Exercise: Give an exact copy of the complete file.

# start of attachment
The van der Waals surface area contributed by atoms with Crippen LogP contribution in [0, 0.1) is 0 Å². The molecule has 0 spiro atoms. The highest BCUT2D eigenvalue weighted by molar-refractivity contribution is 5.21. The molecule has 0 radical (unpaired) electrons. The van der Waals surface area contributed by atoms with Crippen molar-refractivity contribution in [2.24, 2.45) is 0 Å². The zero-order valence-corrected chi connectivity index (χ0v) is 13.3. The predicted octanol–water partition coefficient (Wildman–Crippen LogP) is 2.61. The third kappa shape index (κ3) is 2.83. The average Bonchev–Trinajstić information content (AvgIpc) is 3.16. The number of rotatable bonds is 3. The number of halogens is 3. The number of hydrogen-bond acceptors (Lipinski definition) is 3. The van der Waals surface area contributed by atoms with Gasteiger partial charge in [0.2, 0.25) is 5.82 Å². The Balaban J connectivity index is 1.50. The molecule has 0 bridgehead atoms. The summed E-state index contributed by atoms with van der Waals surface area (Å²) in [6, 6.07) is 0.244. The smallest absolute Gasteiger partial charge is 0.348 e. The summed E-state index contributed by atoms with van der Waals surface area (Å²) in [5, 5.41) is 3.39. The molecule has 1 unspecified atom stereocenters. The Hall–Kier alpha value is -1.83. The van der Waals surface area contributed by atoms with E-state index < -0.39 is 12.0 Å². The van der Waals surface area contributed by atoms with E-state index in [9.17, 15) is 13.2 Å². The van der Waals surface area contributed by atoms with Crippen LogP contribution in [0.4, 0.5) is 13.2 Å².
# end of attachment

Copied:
The van der Waals surface area contributed by atoms with Crippen LogP contribution in [0, 0.1) is 0 Å². The molecule has 0 spiro atoms. The highest BCUT2D eigenvalue weighted by molar-refractivity contribution is 5.21. The molecule has 0 radical (unpaired) electrons. The van der Waals surface area contributed by atoms with Crippen molar-refractivity contribution in [2.24, 2.45) is 0 Å². The zero-order valence-corrected chi connectivity index (χ0v) is 13.3. The predicted octanol–water partition coefficient (Wildman–Crippen LogP) is 2.61. The third kappa shape index (κ3) is 2.83. The average Bonchev–Trinajstić information content (AvgIpc) is 3.16. The number of rotatable bonds is 3. The number of halogens is 3. The number of hydrogen-bond acceptors (Lipinski definition) is 3. The van der Waals surface area contributed by atoms with Gasteiger partial charge in [0.2, 0.25) is 5.82 Å². The Balaban J connectivity index is 1.50. The molecule has 0 bridgehead atoms. The summed E-state index contributed by atoms with van der Waals surface area (Å²) in [6, 6.07) is 0.244. The smallest absolute Gasteiger partial charge is 0.348 e. The summed E-state index contributed by atoms with van der Waals surface area (Å²) in [5, 5.41) is 3.39. The molecule has 1 unspecified atom stereocenters. The Hall–Kier alpha value is -1.83. The van der Waals surface area contributed by atoms with E-state index < -0.39 is 12.0 Å². The van der Waals surface area contributed by atoms with E-state index in [9.17, 15) is 13.2 Å². The van der Waals surface area contributed by atoms with Crippen LogP contribution in [0.4, 0.5) is 13.2 Å².